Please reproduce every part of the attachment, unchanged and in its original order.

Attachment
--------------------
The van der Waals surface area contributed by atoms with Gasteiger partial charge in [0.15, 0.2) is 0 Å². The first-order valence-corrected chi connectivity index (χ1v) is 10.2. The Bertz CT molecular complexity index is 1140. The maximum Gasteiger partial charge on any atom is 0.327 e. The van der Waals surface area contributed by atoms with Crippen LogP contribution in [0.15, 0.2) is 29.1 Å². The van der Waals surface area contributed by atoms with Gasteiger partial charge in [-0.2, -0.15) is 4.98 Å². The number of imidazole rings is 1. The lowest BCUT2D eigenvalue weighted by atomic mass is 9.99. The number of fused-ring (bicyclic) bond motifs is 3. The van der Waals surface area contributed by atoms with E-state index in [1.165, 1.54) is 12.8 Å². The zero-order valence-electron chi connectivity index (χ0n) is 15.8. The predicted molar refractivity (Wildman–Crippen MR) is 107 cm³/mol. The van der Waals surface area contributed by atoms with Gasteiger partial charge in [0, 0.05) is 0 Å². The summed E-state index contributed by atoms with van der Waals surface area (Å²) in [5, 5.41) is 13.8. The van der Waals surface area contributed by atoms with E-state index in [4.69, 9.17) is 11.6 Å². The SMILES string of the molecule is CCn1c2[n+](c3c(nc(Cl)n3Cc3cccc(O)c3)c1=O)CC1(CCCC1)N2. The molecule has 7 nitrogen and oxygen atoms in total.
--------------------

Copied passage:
The van der Waals surface area contributed by atoms with Gasteiger partial charge in [0.15, 0.2) is 0 Å². The first-order valence-corrected chi connectivity index (χ1v) is 10.2. The Bertz CT molecular complexity index is 1140. The maximum Gasteiger partial charge on any atom is 0.327 e. The van der Waals surface area contributed by atoms with Crippen LogP contribution in [0.15, 0.2) is 29.1 Å². The van der Waals surface area contributed by atoms with Gasteiger partial charge in [-0.2, -0.15) is 4.98 Å². The number of imidazole rings is 1. The lowest BCUT2D eigenvalue weighted by atomic mass is 9.99. The number of fused-ring (bicyclic) bond motifs is 3. The van der Waals surface area contributed by atoms with E-state index in [1.165, 1.54) is 12.8 Å². The zero-order valence-electron chi connectivity index (χ0n) is 15.8. The predicted molar refractivity (Wildman–Crippen MR) is 107 cm³/mol. The van der Waals surface area contributed by atoms with Gasteiger partial charge in [0, 0.05) is 0 Å². The summed E-state index contributed by atoms with van der Waals surface area (Å²) in [5, 5.41) is 13.8. The van der Waals surface area contributed by atoms with E-state index in [4.69, 9.17) is 11.6 Å². The SMILES string of the molecule is CCn1c2[n+](c3c(nc(Cl)n3Cc3cccc(O)c3)c1=O)CC1(CCCC1)N2. The molecule has 7 nitrogen and oxygen atoms in total.